The young royal, 7, received the gift from the TV host at Kensington Palace in London earlier this week, after a private screening of Attenborough's latest environmental documentary, "A Life On Our Planet," which focuses on the harm that has been done to the natural world in recent decades.
Prince William and Attenborough attended the outdoor viewing in the palace's grounds on Thursday, before the 94-year-old spoke to the Duke and Duchess of Cambridge's three children and presented his gift to George.
The tooth, which belonged to a member of the extinct shark species Carcharocles megalodon, was discovered by the world-renowned naturalist in some limestone on the island of Malta during a family trip there in the late 1960s.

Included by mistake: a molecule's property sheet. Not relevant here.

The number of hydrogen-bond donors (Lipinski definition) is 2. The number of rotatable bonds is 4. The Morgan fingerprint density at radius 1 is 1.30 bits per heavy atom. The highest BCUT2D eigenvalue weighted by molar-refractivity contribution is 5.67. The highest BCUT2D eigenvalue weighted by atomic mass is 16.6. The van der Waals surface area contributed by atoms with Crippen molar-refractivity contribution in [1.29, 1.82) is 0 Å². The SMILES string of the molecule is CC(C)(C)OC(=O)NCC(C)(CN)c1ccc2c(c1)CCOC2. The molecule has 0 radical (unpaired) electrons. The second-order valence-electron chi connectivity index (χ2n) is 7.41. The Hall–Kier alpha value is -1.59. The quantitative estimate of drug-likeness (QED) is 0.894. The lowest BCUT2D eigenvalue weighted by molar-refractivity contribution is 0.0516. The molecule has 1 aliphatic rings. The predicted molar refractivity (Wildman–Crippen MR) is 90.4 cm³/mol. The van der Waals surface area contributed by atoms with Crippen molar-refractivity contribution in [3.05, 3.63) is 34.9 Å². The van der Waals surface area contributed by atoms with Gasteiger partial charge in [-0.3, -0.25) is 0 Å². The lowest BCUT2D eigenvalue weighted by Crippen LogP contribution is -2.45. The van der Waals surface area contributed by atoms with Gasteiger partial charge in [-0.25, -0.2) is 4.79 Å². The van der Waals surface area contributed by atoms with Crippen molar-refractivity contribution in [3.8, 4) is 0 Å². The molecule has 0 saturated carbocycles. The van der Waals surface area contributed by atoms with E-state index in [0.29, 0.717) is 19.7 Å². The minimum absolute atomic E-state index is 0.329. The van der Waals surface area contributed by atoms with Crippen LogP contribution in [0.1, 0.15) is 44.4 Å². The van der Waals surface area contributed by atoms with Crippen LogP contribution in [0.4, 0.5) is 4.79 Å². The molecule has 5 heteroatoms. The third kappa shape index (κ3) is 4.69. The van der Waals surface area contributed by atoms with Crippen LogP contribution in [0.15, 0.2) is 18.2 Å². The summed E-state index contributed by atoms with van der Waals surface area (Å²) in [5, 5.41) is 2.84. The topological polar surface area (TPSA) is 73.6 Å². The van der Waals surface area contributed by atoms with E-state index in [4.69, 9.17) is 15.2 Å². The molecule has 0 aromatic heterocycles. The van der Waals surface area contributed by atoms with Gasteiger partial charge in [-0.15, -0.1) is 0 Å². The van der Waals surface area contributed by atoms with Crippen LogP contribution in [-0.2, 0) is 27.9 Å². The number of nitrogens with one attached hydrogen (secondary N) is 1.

The megalodon, whose name means "giant tooth" in Ancient Greek, is thought to have had an average length of more than 10 meters, according to Encyclopedia Britannica.
On the same day that he gave George the fossilized tooth, Attenborough broke the record for the shortest time taken to amass 1 million followers on Instagram, Guinness World Records said.
After joining the social media platform to raise awareness about the climate emergency, the broadcaster took just over four hours to reach the milestone.
In his first Instagram post, Attenborough warned people in a video that "the world is in trouble," listing examples including the melting of glaciers.
He promised that he would record more messages in the coming weeks explaining the problems the world faces regarding climate change and offering solutions to them.
The 94-year-old naturalist has teamed up with Duke of Cambridge to work on the Earthshot Prize, which William launched in December last year to help tackle the climate crisis.